Taking a nod from the conference conversation starters, I’d like to ask you these, in hopes of getting us to talk about where we live, why we ;ive where we do, and how we make someplace our home, along with decisions along the way. As Thanksgiving approaches, it’s a good time to reflect on home, family, friends and the good things in life. Places and homes matter, and it’s important to understand our own preferences and it is interesting to hear those of others. Please comment below, or send an email to preservationinpink@gmail.com if you would like to share or have additional thoughts on the matter.

  1. Where do you live?
    • City? Country? Suburbia? New urbanism? Neighborhood? Development? Village? Rural? Urban?
    • North, south, east, west? Coast? Plains? Mountains?
  2. How do you define live?
    • Play? Work? Sleep? Socialize? Eat? Exercise? Rest?
  3. In what type of residence do you live?
    • Single family house? Apartment building? House divided into apartments? Duplex? Rowhouse?
  4. What is the age of your house?
    • Is it historic? Is it just “old”? Is it new?
  5. Do you rent or own currently?
  6. Do you prefer to rent or own?
  7. What is the first thing you want to change about a residence?
    • Paint? Ceilings? Rugs? Appliances?
  8. What is your ideal place to live?
    • Do you expect “ideal” to change?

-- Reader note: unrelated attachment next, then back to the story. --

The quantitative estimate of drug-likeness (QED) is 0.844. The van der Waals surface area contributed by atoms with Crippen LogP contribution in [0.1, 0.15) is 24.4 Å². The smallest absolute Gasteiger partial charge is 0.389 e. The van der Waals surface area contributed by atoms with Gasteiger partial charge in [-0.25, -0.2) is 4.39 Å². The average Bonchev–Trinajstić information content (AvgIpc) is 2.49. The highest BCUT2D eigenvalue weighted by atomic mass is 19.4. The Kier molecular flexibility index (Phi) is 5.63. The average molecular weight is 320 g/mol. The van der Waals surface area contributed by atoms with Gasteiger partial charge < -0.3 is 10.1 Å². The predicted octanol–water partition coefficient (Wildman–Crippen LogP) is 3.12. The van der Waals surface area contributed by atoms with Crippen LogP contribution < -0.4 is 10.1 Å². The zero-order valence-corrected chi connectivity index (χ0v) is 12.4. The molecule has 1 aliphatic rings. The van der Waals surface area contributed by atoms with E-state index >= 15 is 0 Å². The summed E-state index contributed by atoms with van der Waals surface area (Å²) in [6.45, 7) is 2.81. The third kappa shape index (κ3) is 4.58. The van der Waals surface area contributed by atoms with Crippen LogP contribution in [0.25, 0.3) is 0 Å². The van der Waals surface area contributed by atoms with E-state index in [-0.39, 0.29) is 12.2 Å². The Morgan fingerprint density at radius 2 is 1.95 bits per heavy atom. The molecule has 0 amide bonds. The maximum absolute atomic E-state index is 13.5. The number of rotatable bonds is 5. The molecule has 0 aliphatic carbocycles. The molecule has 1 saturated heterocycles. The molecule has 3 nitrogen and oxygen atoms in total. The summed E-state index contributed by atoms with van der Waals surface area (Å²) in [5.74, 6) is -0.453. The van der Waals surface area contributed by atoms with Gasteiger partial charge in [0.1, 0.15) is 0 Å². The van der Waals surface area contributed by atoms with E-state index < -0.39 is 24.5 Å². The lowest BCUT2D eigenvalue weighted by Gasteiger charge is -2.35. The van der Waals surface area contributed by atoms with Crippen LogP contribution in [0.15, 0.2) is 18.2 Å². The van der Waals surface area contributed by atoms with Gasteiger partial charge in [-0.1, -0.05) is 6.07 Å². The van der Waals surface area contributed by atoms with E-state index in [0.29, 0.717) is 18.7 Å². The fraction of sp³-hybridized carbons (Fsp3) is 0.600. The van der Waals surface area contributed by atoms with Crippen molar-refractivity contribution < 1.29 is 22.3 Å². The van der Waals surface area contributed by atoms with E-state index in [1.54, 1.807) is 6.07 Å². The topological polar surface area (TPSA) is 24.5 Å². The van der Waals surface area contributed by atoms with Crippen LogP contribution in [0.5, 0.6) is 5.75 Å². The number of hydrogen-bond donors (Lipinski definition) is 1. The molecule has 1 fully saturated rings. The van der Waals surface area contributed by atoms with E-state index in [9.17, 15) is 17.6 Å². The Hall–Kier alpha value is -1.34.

9. Do you live where you thought you would live?

 

Why Buying Local is Worth Every Cent

Have you done any local shopping lately? It’s easier in the summertime when you can places and don’t mind taking extra time to stroll on the streets, or to head downtown rather than to the strip malls on the outskirts. Do you agree? What do you find to be the easiest thing to purchase locally?

Check out this new “Buy Local” infographic. (Who doesn’t love infographics?!)

Click to Enlarge Image

CustomMade Buying Local Infographic

Why Buying Local is Worth Every Cent Infographic by CustomMade

Previous post on Buy Local posters. Will you make an effort to increase your local business spending this summer? Just $10 per month to a local business, as opposed to a big chain? You can do it!

Preservation ABCs: Q is for Quality of Life

Preservation ABCs is a series that will work its way from A to Z, bringing words into conversation that are relevant to historic preservation, whether it’s an idea, feature or vocabulary term. The idea is to help you see preservation everywhere you look and wherever you go. Enjoy! See previous letters.

————————–

Q is for Quality of Life

A historic, walkable downtown like this one of Barre, VT might fit your quality of life.

A historic, walkable downtown like this one of Barre, VT might fit your quality of life.

Historic preservation aims to preserve the quality of life which a community values and to help foster and improve quality of life where possible. It is important to understand that quality of life means different things to everyone. Some people prefer bustling cities with reliable public transit and walkable neighborhoods. Others prefer rural country living with a small center of town. Community events might be important. Or local restaurants. Or nearby playgrounds and schools. Some prefer the beach or the mountains or the plains. The bottom line is that everyone defines their quality of life differently.